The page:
House of Reps asks government to declare national emergency on ritual killings
House of Representatives, yesterday, called on the Federal Government to declare a national emergency aimed at stemming the tide of ritual killings in the country.
This followed the adoption of a motion by Deputy Minority Leader, Toby Okechukwu, at the plenary presided by Deputy Speaker, Ahmed Wase.
The House asked Inspector General of Police, Usman Alkali Baba, to increase surveillance and intelligence gathering with a view to apprehending and prosecuting perpetrators.
The lawmakers called on the National Orientation Agency, parents, heads of schools, religious leaders and the media to launch a campaign to change the negative trend.
They also urged the Executive Director, National Film and Video Censors Board, to rise to the occasion, given that the Board is the clearinghouse for all movies produced in the country.
The House further mandated its Committees on Police Affairs, Information, National Orientation, Ethics and Values to ensure implementation of the decisions within four weeks.
Okechukwu said it should be of grave concern that while youths in other climes are embracing science and technology, some of their Nigerian counterparts are stuck in the belief that sacrificing human blood is a route to wealth and protection.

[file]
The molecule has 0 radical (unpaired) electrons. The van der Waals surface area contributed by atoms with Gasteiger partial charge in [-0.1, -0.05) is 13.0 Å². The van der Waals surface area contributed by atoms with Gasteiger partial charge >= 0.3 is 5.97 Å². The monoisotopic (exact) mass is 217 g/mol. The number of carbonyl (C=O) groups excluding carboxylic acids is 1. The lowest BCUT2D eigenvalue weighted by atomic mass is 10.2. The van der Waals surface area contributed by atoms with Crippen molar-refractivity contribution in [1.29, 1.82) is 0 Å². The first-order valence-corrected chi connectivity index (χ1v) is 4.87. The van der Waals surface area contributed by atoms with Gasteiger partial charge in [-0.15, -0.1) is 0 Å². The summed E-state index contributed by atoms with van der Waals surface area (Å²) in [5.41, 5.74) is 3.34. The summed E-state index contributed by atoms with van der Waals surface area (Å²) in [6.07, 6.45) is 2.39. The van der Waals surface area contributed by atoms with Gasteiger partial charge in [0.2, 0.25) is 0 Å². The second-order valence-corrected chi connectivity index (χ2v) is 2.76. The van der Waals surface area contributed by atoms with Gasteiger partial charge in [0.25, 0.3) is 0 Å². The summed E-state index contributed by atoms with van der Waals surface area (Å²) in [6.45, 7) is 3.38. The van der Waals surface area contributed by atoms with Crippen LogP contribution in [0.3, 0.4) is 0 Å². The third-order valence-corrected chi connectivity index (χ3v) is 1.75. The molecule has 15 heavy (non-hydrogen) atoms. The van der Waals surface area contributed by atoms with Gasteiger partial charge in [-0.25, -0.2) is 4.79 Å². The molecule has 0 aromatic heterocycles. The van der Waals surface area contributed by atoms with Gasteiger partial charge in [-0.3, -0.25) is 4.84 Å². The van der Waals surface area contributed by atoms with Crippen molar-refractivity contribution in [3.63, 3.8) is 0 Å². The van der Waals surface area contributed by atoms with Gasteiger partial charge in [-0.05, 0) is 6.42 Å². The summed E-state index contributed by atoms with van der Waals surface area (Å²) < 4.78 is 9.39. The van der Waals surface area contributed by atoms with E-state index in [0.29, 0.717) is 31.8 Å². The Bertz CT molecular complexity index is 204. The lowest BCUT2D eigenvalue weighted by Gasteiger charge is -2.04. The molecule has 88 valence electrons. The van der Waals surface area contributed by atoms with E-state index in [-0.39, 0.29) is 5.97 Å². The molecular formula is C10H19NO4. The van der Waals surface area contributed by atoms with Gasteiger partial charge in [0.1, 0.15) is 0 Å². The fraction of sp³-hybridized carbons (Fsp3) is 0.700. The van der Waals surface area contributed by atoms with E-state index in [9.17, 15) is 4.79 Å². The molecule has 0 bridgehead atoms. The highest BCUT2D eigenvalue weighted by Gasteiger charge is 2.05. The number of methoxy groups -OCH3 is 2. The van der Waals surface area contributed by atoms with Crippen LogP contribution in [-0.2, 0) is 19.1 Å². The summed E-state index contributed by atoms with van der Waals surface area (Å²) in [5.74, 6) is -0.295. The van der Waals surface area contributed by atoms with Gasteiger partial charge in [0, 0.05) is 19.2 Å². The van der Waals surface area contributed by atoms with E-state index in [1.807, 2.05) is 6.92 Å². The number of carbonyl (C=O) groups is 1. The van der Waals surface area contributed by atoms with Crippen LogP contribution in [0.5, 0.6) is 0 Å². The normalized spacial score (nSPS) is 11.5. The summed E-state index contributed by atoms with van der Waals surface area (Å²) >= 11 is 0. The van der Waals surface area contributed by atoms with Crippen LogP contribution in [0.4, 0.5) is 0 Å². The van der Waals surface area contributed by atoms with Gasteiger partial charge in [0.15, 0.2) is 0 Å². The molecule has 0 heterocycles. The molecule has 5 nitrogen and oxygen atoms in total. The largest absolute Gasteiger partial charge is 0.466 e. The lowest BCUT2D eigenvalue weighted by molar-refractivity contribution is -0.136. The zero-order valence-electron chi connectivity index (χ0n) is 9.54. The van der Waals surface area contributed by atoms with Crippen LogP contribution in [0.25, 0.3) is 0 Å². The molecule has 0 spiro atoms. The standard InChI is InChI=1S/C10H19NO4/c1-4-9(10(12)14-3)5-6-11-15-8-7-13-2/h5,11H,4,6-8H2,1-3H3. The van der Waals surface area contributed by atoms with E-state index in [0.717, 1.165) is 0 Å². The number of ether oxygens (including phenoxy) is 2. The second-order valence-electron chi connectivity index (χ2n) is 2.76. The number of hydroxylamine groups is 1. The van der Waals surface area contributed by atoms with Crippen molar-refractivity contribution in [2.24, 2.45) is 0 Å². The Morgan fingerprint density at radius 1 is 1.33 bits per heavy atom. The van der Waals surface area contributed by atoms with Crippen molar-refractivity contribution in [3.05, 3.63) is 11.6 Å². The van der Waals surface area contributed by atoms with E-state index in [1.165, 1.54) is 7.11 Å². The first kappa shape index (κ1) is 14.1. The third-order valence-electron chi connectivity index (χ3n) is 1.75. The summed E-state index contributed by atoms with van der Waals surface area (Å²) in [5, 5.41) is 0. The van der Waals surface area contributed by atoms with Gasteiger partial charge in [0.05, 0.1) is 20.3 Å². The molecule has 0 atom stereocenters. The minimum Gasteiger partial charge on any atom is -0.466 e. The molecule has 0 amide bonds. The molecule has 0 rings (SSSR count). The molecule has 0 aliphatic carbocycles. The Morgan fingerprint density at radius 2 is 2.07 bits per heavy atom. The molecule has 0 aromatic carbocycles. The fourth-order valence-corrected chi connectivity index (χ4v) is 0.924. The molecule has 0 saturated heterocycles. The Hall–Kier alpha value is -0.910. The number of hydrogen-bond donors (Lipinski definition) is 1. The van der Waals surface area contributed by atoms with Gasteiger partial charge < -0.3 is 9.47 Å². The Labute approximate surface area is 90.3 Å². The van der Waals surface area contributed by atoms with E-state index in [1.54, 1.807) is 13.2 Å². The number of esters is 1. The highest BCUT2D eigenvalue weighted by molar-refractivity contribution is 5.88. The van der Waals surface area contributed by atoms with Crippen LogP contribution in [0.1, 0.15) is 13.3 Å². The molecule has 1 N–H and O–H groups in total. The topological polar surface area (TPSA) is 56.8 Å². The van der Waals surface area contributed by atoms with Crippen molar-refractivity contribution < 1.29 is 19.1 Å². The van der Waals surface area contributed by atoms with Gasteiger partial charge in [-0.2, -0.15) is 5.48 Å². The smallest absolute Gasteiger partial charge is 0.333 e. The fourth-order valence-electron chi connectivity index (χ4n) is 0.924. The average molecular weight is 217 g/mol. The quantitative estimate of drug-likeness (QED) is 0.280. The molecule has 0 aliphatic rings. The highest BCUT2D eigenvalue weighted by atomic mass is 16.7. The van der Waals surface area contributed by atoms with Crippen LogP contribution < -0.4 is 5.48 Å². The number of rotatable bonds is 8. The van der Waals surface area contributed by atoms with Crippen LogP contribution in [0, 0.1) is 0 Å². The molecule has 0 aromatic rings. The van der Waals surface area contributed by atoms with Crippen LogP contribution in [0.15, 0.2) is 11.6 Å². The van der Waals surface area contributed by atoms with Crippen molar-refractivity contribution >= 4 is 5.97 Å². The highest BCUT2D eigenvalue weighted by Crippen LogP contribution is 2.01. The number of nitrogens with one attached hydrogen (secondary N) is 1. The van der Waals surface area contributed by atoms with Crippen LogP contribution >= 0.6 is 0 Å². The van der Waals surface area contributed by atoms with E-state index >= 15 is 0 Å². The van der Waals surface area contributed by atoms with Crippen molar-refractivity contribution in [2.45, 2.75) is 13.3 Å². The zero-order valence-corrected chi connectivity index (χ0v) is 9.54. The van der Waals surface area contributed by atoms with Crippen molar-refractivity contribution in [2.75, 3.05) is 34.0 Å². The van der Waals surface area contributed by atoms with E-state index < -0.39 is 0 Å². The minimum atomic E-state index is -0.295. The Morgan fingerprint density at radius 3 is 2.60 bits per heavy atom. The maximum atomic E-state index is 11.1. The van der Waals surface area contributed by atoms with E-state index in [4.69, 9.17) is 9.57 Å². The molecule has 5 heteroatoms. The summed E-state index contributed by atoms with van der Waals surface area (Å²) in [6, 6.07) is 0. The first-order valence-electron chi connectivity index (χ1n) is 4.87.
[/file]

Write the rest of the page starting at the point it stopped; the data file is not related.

The House “notes that incidents of ritual killings have assumed an alarming rate in Nigeria in recent times. It also notes the upsurge of reported ritual killings with increasing cases of abductions and missing persons in different parts of the country, which in most cases, the culprits also rape, maim, kill and obtain sensitive body parts of unsuspecting victims for rituals,” Okechukwu said.
He recalled: “On January 22, three teenage suspects and a 21-year-old reportedly killed one Sofiat Kehinde and severed her head, burning in a local pot in Abeokuta, Ogun.
“The police command in Ogun on February 7, reported that one of the suspects confessed that he learned the act of ritual killing from a video he watched on Facebook.”
The lawmaker said merchants of such wicked acts often use social media as a tool to advertise their evil acts.
He also mentioned the killing of Iniobong Umoren, a young woman in her 20s, who was lured to a location in Uyo, Akwa Ibom, for a job interview.
He cited figures from the Red Cross Society in 2017, which put the number of reported missing persons at 10,480, even as he recalled “gruesome killings and heinous activities of Badoo Boys in Lagos State.”